Has there ever been a more forgotten former World No. 1 than Juan Carlos Ferrero? Just after the turn of this century Ferrero was not just the King of Clay, he was the King of Tennis, winning the French Open, reaching the US Open final and then a few weeks later finally ascending to the No. 1 Ranking. But then poof, just like that he’s gone.
Today Ferrero had his biggest win since his No. 1 days, beating the unbeatable Rafael Nadal at Rome on a clay surface on which Rafa had lost just once in his last 103 outings and never on the Foro Italico. That’s now changed after a convincing 7-5, 6-1 setback to Ferrero.
I took notice of the score at 4-4, and finally began watching the match online once the second set got underway. Ferrero was playing really well, pushing Nadal around the court. But Rafa was hitting the ball surprisingly short, and Ferrero took full advantage punishing Nadal with an assortment of angles and really attacking the forehand wing to open the court up.
It was a great strategy employed by Ferrero and it paid off in the end. A much deserved victory for JCF who I admired when he was at the top many years ago. So I’m glad to see him back in the spotlight again and I hope he can follow through.
Of course then there’s the issue of Nadal’s blister, and if you caught the match on TV or online no doubt it was there (nice to see the camera to really focus in on that one, glad I wasn’t eating anything while I was watching. Nothing spells ratings like a close-up of a gash in someone’s foot!)
Nadal was quick to say afterward he wasn’t 100% due to the blister which he says first surfaced Sunday. To his credit, Nadal gave it a go and finished out the match. Despite the circumstances, for Ferrero it’s still a great win. He still had to hit the shots and he did. And Ferrero mentioned he too was battling an injury, an adductor problem. So maybe the injuries cancel each other out, that’s one way to look at it!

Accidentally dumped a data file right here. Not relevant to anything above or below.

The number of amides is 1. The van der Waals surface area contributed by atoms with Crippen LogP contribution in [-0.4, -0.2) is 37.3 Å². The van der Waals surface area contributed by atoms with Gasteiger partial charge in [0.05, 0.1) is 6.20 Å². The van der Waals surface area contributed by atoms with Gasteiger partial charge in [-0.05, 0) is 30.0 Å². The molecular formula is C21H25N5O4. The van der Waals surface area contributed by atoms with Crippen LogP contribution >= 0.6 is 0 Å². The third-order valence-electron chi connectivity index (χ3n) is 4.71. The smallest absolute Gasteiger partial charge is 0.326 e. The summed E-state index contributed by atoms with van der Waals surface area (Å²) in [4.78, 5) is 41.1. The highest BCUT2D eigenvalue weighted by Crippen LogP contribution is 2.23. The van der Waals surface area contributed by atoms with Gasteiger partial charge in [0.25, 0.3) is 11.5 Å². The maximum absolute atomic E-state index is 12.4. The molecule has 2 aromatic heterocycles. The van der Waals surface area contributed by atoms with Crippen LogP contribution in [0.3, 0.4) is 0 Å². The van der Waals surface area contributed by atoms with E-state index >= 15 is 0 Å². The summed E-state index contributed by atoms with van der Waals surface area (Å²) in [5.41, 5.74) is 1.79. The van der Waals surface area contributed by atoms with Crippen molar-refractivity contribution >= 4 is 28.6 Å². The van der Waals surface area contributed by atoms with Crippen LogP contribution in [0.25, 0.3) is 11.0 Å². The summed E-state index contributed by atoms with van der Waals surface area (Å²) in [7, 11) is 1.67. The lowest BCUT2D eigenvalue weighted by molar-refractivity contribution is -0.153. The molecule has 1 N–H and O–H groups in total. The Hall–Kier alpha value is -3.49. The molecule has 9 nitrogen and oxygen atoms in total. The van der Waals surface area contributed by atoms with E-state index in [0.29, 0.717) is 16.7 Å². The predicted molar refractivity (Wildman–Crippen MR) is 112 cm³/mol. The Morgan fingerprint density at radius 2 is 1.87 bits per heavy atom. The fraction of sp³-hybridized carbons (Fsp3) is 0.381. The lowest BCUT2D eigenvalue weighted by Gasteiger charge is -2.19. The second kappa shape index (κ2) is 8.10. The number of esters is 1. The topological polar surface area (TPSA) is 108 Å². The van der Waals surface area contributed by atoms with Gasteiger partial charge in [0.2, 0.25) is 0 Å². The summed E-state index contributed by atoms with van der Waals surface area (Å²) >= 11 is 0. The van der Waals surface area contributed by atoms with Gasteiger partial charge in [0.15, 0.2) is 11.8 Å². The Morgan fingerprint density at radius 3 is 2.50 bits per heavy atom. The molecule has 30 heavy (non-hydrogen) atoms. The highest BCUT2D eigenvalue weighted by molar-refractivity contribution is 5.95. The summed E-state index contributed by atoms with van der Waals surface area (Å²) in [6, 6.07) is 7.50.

At the end of the day though it’s tough to draw much from the result given the injury to Rafa. I don’t really buy the argument that Rafa’s loss will be a blessing, giving him time for more rest. Rest is fine the week before the tournament, but right now I’m sure he’d rather be playing and winning matches, not worrying about his feet.
And the loss probably won’t have much of an impact in the locker room. Apart from Ferrero gaining some needed confidence I don’t think guys will suddenly think Rafa’s beatable.
As for the rest of the tournament, the door is now wide open for someone to steal a big-time title and grab some precious points. Roger Federer and his newfound drop shot are now the clear-cut favorite to win in my mind. Fed blitzed Canas yesterday and with Ferrer also getting bounced today I think his path is pretty cushy until the semifinals where I think he’ll run into Nicolas Almagro – sorry, still not believing in Novak just yet – or maybe even Igor Andreev (yeah, I’ll probably have to eat my words but…).
With Nadal exited, the bottom half is up for the American taking. Say what?? It’s a stretch but could we get a Andy Roddick-James Blake semifinal? Heck, they each need just two match wins to do it. Now if that wouldn’t set the clay game back a few hundred years I don’t know what would? (Actually I do know, an Ivo-Roddick final.) Okay, not likely to happen but that fourth quarter is really a coin flip with Ferrero, Blake, Fernando Verdasco and Stan Wawrinka. Roddick will have is hands full with either Tommy Robredo or Nikolay Davydenko that is if he gets by the last Italian standing, Simone Bolelli.
So an eventful start to Rome and at the very least we’ll have some new faces (or a face) in the final. It is also the first time since 2003 Hamburg that Rafa’s played a clay Masters Series event without reaching at least the final. Perhaps a sign of things to come for Rafa? Not just yet.
Also Check Out:
Lukas Rosol Didn’t Beat Rafael Nadal, But He Did Knock Over One Of His Water Bottles! [Video]
Scary Nadal Faces Former Clay King Ferrero; Djokovic v. Nalbandian in Monte Carlo
Federer Falls Off Again in SF Loss to Djokovic at Rome
Henin, Sharapova Face Serbian Challenge at French Open
Will Rafael Nadal Get Beaten This Clay Season? I Say Yes